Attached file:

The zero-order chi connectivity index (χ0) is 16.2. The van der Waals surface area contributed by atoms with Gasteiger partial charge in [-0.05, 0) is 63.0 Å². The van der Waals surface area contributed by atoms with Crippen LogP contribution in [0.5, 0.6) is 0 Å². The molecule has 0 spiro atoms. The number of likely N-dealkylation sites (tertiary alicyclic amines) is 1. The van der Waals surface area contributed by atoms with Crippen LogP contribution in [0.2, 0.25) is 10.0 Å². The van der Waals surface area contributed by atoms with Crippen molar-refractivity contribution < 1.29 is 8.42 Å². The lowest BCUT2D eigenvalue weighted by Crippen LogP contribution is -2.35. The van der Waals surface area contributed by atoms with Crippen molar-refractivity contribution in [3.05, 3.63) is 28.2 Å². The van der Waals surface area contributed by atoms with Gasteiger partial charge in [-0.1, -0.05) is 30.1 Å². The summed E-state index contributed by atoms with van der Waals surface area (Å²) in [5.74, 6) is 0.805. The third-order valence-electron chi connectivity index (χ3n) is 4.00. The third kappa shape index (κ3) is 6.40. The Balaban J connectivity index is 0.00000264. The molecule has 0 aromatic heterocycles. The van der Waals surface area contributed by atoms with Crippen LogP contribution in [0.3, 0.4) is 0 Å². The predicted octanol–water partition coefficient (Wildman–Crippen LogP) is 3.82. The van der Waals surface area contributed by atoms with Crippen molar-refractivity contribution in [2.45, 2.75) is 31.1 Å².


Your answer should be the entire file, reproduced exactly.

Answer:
The zero-order chi connectivity index (χ0) is 16.2. The van der Waals surface area contributed by atoms with Gasteiger partial charge in [-0.05, 0) is 63.0 Å². The van der Waals surface area contributed by atoms with Crippen LogP contribution in [0.5, 0.6) is 0 Å². The molecule has 0 spiro atoms. The number of likely N-dealkylation sites (tertiary alicyclic amines) is 1. The van der Waals surface area contributed by atoms with Crippen LogP contribution in [0.2, 0.25) is 10.0 Å². The van der Waals surface area contributed by atoms with Crippen molar-refractivity contribution < 1.29 is 8.42 Å². The lowest BCUT2D eigenvalue weighted by Crippen LogP contribution is -2.35. The van der Waals surface area contributed by atoms with Crippen molar-refractivity contribution in [3.05, 3.63) is 28.2 Å². The van der Waals surface area contributed by atoms with Gasteiger partial charge in [-0.1, -0.05) is 30.1 Å². The summed E-state index contributed by atoms with van der Waals surface area (Å²) in [5.74, 6) is 0.805. The third-order valence-electron chi connectivity index (χ3n) is 4.00. The third kappa shape index (κ3) is 6.40. The Balaban J connectivity index is 0.00000264. The molecule has 0 aromatic heterocycles. The van der Waals surface area contributed by atoms with Crippen LogP contribution in [0.3, 0.4) is 0 Å². The predicted octanol–water partition coefficient (Wildman–Crippen LogP) is 3.82. The van der Waals surface area contributed by atoms with Crippen molar-refractivity contribution in [2.45, 2.75) is 31.1 Å².